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David Lissner
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Eat this! Hummingbird cake, a sweet taste of the South

Table Fifty-Two's hummingbird cake.

Table Fifty-Two's hummingbird cake.

What it is: A classic Southern layer cake, hummingbird cake is a sweet, moist and fruity dessert, full of crushed pineapple, chopped bananas, pecans and cinnamon, and typically spread with rich cream-cheese frosting. Some recipes crust the exterior with more pecans.

Other names for the cake include “never ending cake,” “nothing left cake” and “Jamaican cake.”

Art Smith

Art Smith

Where it comes from: The first printed reference to hummingbird cake appeared in Southern Living magazine in 1978, with a recipe by Mrs. L.H. Wiggins of Greensboro, N.C. That same year, Helen Wiser’s hummingbird cake won the Favorite Cake Award in the Kentucky State Fair. No one knows the origins of the name or whether Wiggins invented the recipe.

What to do with it: The cake is rich, so serve it in small slices. At Table Fifty-Two on the Gold Coast, the cake is one of the most popular desserts. (If you can’t make it there, and you don’t want to bake your own, you can buy whole cakes and hummingbird cupcakes from Allen Brothers.)

Table Fifty-Two’s hummingbird cake
Chef Art Smith

3 cups all-purpose flour
2 cups granulated sugar
1 teaspoon baking soda
1 teaspoon ground cinnamon
1/2 teaspoon salt
2 cups chopped ripe bananas
1 cup drained crushed pineapple
1 cup vegetable oil
2 large eggs, beaten
1-1/2 teaspoons vanilla extract
1 cup (4 ounces) finely chopped pecans

8 ounces cream cheese, at room temperature
1/4 pound (1 stick) butter, at room temperature
1 pound powdered sugar (about 4 1/2 cups sifted)
1 teaspoon vanilla extract

Bake the cake: Position racks in the center and bottom third of the oven and preheat to 350 degrees.

Lightly butter two 9-inch round cake pans, sprinkle evenly with flour and tap out the excess. (If you wish, butter the pans, line the bottoms with rounds of parchment paper, then flour the pans and tap out the excess.)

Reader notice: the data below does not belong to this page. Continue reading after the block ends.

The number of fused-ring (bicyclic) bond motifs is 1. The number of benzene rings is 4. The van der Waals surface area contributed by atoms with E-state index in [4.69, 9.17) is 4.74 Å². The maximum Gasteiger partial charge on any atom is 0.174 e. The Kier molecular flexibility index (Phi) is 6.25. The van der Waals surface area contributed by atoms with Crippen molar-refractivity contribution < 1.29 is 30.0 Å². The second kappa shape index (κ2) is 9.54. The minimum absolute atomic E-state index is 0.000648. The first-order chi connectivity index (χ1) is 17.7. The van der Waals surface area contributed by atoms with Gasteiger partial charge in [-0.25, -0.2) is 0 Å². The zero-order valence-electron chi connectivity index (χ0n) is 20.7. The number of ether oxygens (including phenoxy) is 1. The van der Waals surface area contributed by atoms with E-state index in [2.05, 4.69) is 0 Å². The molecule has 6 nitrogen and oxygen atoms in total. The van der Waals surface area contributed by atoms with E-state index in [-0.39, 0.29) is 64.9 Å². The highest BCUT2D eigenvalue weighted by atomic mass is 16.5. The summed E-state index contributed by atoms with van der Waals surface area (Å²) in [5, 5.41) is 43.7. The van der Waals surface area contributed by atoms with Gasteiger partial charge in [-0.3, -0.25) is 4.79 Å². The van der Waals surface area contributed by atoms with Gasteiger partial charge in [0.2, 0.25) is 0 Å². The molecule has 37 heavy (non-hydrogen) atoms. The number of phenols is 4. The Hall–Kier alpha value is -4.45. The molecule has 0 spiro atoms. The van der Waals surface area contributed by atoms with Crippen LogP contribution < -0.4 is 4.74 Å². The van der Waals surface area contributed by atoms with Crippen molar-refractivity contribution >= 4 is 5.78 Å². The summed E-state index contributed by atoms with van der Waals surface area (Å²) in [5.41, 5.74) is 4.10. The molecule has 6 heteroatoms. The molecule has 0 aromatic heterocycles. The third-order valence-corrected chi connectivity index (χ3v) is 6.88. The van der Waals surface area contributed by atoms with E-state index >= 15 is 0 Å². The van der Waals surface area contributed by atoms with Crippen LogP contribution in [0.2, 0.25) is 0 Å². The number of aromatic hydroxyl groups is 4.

Sift the flour, sugar, baking soda, cinnamon and salt into a bowl.

In another bowl, stir or whisk the bananas, pineapple, oil, eggs and vanilla until combined. Do not use an electric mixer.

Pour into the dry mixture and fold together with a large spatula just until smooth. Do not beat.

Fold in the pecans. Spread evenly into the pans.

Bake until the cake springs back when pressed in the center, 30 to 35 minutes.

Transfer the cakes to wire racks and cool for 10 minutes.

Invert the cakes onto the racks (remove the parchment paper now if using). Turn right side up and cool completely.

Make the frosting: Using an electric mixer on high speed, beat the cream cheese and butter in a large bowl until combined. On low speed, gradually beat in the sugar, then the vanilla, to make a smooth icing.

Assemble: Place 1 cake layer, upside down on a serving platter. Spread with about 2/3 cup of the icing. Top with the second layer, right side up. Spread the remaining icing over the top and sides of the cake.

The cake can be prepared up to 1 day ahead and stored uncovered in the refrigerator. Let stand at room temperature 1 hour before serving. 12 to 18 servings.